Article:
Wenceslas Hollar has been called the finest engraver of the seventeenth century. He was certainly an amazing depicter of fur hand muffs.
These are his images. Hollar came to London early in his career and basically never left, intent as he was upon documenting all he saw around him, including the Great Fire of London.
A muff could not have been essential in those days — people did wear gloves, after all, fine hand-stitched leather gloves — but they seemed to be necessary as a fashion statement. I don’t know if you ever had one, but I fondly remember the white rabbit fur muff I was given as a child. The seventeenth century became the heyday of fur, much of which came from America (with pelts traded avidly by Blandine van Couvering of The Orphanmaster), and a hand muff could be mink or bear or even muskrat, but the softer and smoother the better.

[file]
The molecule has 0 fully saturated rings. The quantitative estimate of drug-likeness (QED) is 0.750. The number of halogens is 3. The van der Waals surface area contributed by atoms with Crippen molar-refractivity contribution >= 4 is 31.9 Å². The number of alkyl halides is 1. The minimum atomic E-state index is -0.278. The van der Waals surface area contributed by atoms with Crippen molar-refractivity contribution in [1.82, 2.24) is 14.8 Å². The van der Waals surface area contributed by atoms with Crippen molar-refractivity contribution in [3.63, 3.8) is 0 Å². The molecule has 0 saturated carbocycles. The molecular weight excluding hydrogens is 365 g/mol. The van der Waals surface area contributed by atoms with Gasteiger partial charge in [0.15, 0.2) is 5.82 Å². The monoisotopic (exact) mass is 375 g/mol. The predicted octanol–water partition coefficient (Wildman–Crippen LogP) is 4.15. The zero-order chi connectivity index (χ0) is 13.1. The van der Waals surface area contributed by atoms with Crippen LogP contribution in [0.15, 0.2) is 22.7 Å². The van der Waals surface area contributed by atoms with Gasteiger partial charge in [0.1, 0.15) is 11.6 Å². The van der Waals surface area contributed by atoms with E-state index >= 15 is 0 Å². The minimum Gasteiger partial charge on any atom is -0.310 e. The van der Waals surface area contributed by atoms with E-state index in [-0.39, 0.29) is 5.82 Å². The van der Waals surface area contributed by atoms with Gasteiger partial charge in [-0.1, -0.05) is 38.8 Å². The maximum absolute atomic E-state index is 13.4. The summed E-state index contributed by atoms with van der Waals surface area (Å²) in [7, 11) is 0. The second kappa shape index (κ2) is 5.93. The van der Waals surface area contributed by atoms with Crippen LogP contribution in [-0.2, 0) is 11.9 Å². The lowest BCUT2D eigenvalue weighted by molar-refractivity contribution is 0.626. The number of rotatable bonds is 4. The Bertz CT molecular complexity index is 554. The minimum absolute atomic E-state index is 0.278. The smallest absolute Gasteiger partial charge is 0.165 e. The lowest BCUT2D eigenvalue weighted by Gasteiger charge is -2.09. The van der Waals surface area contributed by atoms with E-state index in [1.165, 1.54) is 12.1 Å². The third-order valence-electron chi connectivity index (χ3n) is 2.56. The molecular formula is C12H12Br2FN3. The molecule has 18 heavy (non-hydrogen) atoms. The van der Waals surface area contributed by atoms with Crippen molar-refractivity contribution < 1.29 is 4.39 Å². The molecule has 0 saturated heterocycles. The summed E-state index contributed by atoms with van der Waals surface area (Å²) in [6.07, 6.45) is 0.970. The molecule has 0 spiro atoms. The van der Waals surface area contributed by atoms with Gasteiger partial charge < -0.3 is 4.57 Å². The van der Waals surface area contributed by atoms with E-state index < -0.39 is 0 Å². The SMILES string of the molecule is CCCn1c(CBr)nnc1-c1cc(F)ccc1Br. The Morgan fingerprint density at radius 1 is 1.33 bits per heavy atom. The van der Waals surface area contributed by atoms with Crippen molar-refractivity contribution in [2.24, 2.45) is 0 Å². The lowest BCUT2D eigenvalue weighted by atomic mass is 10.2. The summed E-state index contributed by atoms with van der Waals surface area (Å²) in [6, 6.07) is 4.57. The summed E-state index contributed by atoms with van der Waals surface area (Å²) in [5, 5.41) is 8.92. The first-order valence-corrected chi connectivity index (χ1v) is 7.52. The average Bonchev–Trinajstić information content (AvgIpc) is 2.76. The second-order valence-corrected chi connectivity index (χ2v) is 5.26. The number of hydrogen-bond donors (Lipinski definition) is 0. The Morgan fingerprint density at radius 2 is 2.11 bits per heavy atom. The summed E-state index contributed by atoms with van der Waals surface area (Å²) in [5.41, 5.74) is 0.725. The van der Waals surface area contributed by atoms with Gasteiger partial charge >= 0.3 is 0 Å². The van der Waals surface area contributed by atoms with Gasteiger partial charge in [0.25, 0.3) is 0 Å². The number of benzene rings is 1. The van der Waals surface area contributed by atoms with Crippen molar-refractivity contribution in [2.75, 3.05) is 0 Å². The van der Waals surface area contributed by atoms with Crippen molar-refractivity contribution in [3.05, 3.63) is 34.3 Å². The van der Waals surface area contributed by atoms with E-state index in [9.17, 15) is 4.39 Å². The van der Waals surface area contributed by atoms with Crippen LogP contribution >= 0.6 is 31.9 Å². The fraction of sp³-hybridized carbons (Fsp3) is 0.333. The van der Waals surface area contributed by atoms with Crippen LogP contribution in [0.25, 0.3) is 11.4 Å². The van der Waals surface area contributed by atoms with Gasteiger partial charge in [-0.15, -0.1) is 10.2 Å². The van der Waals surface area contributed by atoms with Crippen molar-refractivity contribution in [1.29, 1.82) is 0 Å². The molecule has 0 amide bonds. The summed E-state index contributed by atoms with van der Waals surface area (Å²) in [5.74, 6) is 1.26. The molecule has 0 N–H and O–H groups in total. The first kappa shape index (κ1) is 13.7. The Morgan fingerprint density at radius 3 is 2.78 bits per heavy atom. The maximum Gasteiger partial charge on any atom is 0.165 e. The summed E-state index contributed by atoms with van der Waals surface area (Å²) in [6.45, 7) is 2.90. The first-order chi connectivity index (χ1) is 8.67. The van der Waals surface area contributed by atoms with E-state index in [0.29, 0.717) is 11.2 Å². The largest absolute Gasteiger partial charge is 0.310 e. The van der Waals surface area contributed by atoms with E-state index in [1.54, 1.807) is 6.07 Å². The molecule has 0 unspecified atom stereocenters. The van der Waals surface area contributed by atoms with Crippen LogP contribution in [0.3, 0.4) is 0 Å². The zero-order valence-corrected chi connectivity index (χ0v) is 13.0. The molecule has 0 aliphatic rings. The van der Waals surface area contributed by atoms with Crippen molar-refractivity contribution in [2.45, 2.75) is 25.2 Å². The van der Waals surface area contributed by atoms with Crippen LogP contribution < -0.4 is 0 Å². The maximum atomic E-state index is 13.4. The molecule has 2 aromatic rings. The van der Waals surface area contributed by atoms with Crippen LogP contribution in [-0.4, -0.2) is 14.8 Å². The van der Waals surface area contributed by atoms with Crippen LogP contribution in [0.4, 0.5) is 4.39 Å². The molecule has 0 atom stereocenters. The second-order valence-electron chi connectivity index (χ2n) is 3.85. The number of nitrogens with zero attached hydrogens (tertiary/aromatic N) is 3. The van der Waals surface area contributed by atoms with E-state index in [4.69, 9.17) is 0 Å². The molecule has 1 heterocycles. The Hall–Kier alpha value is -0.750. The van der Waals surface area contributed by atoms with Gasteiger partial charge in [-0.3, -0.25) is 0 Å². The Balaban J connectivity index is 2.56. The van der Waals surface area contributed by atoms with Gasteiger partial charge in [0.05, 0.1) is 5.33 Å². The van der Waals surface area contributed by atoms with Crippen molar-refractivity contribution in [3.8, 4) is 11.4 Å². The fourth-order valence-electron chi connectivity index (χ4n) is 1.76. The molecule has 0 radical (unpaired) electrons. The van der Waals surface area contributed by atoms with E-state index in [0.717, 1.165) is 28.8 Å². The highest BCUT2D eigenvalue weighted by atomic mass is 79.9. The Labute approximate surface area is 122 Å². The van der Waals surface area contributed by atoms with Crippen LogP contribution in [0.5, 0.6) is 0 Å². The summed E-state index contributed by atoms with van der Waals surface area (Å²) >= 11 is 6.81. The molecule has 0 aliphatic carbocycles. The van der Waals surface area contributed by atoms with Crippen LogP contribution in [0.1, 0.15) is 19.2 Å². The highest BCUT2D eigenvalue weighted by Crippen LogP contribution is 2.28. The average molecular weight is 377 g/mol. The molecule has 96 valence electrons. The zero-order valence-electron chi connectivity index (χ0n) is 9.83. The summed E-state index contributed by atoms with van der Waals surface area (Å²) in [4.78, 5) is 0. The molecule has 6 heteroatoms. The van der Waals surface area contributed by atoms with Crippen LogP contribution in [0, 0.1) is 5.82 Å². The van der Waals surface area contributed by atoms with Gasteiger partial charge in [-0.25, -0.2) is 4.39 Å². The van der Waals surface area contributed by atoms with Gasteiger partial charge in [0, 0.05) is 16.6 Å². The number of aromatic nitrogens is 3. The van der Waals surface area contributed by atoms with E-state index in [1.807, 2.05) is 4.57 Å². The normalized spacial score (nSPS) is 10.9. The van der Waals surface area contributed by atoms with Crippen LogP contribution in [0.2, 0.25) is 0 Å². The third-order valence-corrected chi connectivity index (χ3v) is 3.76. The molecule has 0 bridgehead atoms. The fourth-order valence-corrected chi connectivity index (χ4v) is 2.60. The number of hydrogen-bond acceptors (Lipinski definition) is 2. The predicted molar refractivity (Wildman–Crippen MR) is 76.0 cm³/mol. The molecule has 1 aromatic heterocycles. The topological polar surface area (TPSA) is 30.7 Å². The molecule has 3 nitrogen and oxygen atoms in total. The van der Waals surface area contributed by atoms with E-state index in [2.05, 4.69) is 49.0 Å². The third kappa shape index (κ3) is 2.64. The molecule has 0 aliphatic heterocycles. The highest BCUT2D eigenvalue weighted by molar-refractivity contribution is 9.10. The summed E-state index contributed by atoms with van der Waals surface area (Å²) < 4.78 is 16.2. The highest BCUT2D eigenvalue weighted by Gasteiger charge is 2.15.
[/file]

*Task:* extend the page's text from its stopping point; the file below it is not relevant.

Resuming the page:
It’s not trick or treat. This finely attired woman wears a face mask, what was in the mid-1700s called a sun-expelling mask, in order to protect her delicate complexion. The muff looks almost too heavy to carry.
Another thing: men of the period wore hand muffs also. Only theirs were bigger. At one point in The Orphanmaster, when Blandine and Drummond are beginning to dig into the mystery of the orphan disappearances, they meet on the New Bridge that arches over the Canal, overlooking the hills of Brooklyn. It’s a cold Winter morning, and both of them carry handsome fur muffs (Blandine’s is silver fox). Fashion forward, and ready to track down a murderer.